Tuesday, February 14, 2012

Days Of Wine And Closers

The bottom of the 8th inning ends and in unison the crowd rises to its feet. It's a one or two run game and everyone in attendance knows who is about to enter the game. In fact, some fans might have been hoping the New York Yankees didn't score any additional runs to ensure his appearance. The bullpen door opens, "Enter Sandman" blares from the loud speakers, and Mariano Rivera emerges from beyond the outfield wall and jogs to the pitcher's mound. The crowd roars its approval and stays on its feet, drowning out the name of the first batter of the inning.

It's an experience that has been repeated hundreds of times over the last 17 years, and sadly, may not be repeated past the 2012 season. The day has to come eventually, but it's becoming clearer by the day that the upcoming season will likely be the last in the Major Leagues for the greatest reliever of all time. Opponents will not be sad to see him go. Because even at age 42 and a pitch that everyone knows is coming, Mariano Rivera is still nearly automatic.

Rivera is a finesse pitcher with a wild man's passion and firepower. He doesn't throw as hard as he used to, the cutter doesn't bite quite as much as it did, but it still breaks bats at an alarming rate to this day. His pitches come effortlessly, fluidly. There's no out of control body movement, no wasted energy. A simple delivery leaving him in perfect position to field anything he can get his glove on. There's no intimidating glare at the batter, no bizarre facial hair, no wild fist pumps or spasmodic dances after strikeouts, and no showing up of opponents. Mariano Rivera is as perfect a ball player as you will ever find, both on and off the field.

I can't honestly say that I remember the exact "a-ha" moment when I knew that Rivera was someone to be reckoned with. I do remember a starting pitcher early in the 1995 season who didn't seem like he was anything special and thought nothing of it when he was sent back to the minor leagues. But when the same player returned later in the year, he had been transformed into a strikeout throwing, bat-eating machine. He stood out in the Yankees first post-season appearance in 14 years that Fall and perhaps if Buck Showalter had stayed with him a little longer in Game 5 of the ALDS, the Yankees may have had advanced to the next round.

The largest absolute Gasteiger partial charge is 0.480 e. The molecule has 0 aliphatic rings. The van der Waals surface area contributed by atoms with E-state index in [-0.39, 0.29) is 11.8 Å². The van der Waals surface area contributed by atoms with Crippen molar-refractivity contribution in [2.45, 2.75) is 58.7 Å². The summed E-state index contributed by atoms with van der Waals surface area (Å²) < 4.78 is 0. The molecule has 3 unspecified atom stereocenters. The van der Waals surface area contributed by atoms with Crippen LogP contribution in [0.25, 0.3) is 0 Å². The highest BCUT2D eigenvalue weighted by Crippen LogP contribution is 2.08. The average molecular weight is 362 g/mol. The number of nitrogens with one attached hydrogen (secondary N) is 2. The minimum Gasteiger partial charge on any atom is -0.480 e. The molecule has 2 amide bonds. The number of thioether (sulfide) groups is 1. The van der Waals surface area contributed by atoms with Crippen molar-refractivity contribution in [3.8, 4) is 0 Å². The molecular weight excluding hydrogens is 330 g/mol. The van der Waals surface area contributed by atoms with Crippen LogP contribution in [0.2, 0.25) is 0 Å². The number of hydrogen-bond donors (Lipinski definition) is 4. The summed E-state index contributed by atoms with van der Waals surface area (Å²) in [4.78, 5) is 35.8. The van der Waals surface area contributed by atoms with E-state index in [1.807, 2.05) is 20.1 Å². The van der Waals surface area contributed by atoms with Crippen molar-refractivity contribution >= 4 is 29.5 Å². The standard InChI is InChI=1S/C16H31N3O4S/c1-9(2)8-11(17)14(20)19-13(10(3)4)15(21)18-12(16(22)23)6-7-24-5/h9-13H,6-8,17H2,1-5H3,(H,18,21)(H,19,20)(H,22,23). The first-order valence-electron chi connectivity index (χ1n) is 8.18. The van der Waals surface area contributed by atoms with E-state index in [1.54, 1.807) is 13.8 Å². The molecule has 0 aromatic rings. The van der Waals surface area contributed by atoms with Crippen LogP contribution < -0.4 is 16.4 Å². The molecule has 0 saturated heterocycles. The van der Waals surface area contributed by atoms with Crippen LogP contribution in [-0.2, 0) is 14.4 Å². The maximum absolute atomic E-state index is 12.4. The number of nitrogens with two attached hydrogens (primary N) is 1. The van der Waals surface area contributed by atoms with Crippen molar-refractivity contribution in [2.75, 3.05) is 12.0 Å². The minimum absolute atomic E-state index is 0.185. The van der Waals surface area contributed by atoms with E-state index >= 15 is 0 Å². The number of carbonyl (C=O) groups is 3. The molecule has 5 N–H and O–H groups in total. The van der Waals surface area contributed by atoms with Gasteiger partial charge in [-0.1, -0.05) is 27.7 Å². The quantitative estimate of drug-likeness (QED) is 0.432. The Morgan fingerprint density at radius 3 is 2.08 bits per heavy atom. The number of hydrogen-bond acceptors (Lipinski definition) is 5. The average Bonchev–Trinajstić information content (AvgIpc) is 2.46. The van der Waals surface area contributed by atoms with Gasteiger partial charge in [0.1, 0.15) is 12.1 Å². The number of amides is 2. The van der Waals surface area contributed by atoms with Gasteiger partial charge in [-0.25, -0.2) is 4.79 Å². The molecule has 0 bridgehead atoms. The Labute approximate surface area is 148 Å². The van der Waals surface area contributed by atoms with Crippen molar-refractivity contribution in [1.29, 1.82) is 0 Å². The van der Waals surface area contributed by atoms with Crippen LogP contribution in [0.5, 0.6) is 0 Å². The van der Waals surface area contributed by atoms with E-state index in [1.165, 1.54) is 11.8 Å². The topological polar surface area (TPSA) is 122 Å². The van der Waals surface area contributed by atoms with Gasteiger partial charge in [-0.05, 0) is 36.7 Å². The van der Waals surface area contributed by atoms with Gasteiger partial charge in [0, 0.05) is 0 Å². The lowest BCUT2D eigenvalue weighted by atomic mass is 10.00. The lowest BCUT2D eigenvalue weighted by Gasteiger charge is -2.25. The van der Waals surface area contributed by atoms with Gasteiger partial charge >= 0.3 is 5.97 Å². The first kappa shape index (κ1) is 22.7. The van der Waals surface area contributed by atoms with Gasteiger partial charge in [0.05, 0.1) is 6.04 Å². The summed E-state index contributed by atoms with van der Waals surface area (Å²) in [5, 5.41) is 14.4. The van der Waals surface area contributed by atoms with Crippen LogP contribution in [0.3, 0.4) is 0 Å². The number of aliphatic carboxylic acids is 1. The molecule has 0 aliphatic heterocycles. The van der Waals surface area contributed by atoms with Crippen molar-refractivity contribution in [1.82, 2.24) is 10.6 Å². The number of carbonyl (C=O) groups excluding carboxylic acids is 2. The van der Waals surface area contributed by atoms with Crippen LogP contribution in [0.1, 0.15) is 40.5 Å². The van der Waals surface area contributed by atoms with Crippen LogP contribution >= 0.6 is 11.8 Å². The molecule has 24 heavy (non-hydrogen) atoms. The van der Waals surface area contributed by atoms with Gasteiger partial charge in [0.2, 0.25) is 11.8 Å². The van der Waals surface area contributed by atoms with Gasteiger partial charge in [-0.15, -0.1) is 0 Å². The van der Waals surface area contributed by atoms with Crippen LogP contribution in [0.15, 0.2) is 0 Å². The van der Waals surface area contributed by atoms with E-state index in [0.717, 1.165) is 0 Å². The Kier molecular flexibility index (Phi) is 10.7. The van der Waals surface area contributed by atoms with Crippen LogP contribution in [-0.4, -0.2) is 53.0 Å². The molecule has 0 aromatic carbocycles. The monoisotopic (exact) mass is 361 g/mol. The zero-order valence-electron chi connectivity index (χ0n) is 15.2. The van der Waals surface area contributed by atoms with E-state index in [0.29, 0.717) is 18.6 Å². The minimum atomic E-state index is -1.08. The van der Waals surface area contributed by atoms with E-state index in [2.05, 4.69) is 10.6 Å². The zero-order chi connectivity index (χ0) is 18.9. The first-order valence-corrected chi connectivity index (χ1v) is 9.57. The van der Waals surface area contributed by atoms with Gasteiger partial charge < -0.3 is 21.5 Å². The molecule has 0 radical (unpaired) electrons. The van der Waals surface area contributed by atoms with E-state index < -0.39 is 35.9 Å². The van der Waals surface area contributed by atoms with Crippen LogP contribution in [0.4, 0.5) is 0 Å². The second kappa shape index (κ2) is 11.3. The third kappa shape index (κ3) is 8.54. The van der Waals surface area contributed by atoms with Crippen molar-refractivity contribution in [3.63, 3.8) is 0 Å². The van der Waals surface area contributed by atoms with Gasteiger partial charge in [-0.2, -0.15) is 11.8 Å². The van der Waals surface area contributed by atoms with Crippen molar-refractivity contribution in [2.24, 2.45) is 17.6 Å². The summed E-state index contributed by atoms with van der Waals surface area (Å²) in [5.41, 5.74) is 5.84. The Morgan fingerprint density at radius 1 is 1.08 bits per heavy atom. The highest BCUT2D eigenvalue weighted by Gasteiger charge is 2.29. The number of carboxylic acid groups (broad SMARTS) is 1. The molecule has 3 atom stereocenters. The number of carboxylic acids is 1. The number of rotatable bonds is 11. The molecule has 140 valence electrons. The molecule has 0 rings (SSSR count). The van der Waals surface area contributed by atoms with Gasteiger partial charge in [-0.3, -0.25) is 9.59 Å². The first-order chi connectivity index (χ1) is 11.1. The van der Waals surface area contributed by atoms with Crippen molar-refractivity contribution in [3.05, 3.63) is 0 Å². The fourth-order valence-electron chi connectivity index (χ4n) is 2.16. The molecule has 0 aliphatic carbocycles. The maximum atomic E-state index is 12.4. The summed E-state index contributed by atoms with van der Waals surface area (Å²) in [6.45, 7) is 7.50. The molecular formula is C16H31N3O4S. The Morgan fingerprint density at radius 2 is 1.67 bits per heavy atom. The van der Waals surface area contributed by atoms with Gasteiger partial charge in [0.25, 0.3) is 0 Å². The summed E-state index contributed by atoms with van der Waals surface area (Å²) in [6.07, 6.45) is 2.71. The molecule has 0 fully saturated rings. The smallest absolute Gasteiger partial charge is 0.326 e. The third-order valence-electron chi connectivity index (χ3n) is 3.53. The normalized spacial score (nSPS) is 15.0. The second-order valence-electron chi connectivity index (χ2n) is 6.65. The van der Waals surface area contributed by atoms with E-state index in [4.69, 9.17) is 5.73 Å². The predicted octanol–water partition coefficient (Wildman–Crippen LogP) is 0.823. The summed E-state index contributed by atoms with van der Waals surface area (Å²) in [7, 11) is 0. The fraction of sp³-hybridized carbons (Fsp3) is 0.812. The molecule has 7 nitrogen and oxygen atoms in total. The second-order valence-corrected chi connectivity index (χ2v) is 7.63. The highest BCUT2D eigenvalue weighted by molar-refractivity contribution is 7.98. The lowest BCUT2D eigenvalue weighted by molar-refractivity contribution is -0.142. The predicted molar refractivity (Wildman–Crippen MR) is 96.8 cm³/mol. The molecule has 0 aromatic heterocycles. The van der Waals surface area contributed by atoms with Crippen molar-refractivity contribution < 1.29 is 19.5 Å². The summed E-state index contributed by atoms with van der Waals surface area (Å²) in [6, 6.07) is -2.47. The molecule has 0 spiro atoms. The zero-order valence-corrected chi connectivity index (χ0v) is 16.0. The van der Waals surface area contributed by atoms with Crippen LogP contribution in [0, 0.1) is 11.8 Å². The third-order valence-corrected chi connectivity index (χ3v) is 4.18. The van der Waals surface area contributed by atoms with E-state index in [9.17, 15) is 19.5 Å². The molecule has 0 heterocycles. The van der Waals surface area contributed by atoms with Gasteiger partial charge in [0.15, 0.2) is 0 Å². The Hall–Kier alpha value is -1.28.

Rivera then changed the complexion of the game in 1996. The Yankees' starting pitchers only needed to go six innings, sometimes even just five, before Rivera threw 2-3 innings as a setup man to closer John Wetteland. The game had been shortened and that October the Yankees had their first championship in 18 years. That off-season the Yankees decided to let Wettleland walk; they had their closer of the future, and present, set to go. There were ups and downs as Rivera learned the role, most notably when he watched Sandy Alomar Jr.'s home run shorten the Yankees 1997 post-season run. But then he became invincible, un-hittable, and started to pave the road to the Hall of Fame.

From 1998 - 2000 he merely had to throw his glove on the field and the other team was finished. For that matter, the Yankees opponents only needed to see Rivera warm up in the pen and they were already psychologically beaten. Then "Enter Sandman" played, causing a tangible chill to race up and down one's spine, and the game was over in a matter of minutes.

There have been some bumps and bruises since then- the 2001 World Series meltdown, the 2004 ALCS, when Rivera had the audacity to struggle against the Boston Red Sox. (Never mind that the Yankees would not have won the 2003 ALCS without his three scoreless innings against Boston.) But, as he always has done in his career, Rivera bounced back from adversity. There he was on the mound in 2009, 13 years after his first ring, picking up his 5th piece of jewelry as the Yankees beat the Philadelphia Phillies in the World Series.

Rivera signed a new three year deal during the ensuing off-season, a deal that ends after what Rivera hopes is a long run this coming October. And then....it's almost impossible to even conceive of number 42 (the last to wear the number) not being out on the mound breaking bats, blowing away hitters, and getting the ball from his catcher after a game ending strikeout.

There will never be another Mariano Rivera, the greatest pitcher in post-season play, so remember every appearance this season. Whether it's a 1-2-3 9th inning, mop up duty, or a blown save, he will still be the greatest reliever of all time. And an even better person.

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